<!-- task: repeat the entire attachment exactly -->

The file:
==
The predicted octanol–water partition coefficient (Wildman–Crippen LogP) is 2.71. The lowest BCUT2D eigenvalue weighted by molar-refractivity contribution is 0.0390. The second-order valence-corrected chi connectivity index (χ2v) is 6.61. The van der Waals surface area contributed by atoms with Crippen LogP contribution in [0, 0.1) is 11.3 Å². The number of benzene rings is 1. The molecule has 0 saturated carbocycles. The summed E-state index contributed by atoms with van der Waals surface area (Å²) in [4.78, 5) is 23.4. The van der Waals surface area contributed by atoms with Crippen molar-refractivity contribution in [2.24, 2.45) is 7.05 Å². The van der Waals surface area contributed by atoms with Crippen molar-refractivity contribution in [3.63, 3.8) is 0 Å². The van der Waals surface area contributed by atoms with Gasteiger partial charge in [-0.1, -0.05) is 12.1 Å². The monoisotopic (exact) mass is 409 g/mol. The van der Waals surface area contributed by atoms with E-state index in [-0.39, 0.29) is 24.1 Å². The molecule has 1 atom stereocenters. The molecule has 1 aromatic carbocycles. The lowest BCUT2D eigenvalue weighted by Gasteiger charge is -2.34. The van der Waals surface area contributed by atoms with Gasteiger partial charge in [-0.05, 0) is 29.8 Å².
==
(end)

The predicted octanol–water partition coefficient (Wildman–Crippen LogP) is 2.71. The lowest BCUT2D eigenvalue weighted by molar-refractivity contribution is 0.0390. The second-order valence-corrected chi connectivity index (χ2v) is 6.61. The van der Waals surface area contributed by atoms with Crippen LogP contribution in [0, 0.1) is 11.3 Å². The number of benzene rings is 1. The molecule has 0 saturated carbocycles. The summed E-state index contributed by atoms with van der Waals surface area (Å²) in [4.78, 5) is 23.4. The van der Waals surface area contributed by atoms with Crippen molar-refractivity contribution in [2.24, 2.45) is 7.05 Å². The van der Waals surface area contributed by atoms with Crippen molar-refractivity contribution in [3.63, 3.8) is 0 Å². The van der Waals surface area contributed by atoms with Gasteiger partial charge in [-0.1, -0.05) is 12.1 Å². The monoisotopic (exact) mass is 409 g/mol. The van der Waals surface area contributed by atoms with E-state index in [-0.39, 0.29) is 24.1 Å². The molecule has 1 atom stereocenters. The molecule has 1 aromatic carbocycles. The lowest BCUT2D eigenvalue weighted by Gasteiger charge is -2.34. The van der Waals surface area contributed by atoms with Gasteiger partial charge in [-0.05, 0) is 29.8 Å².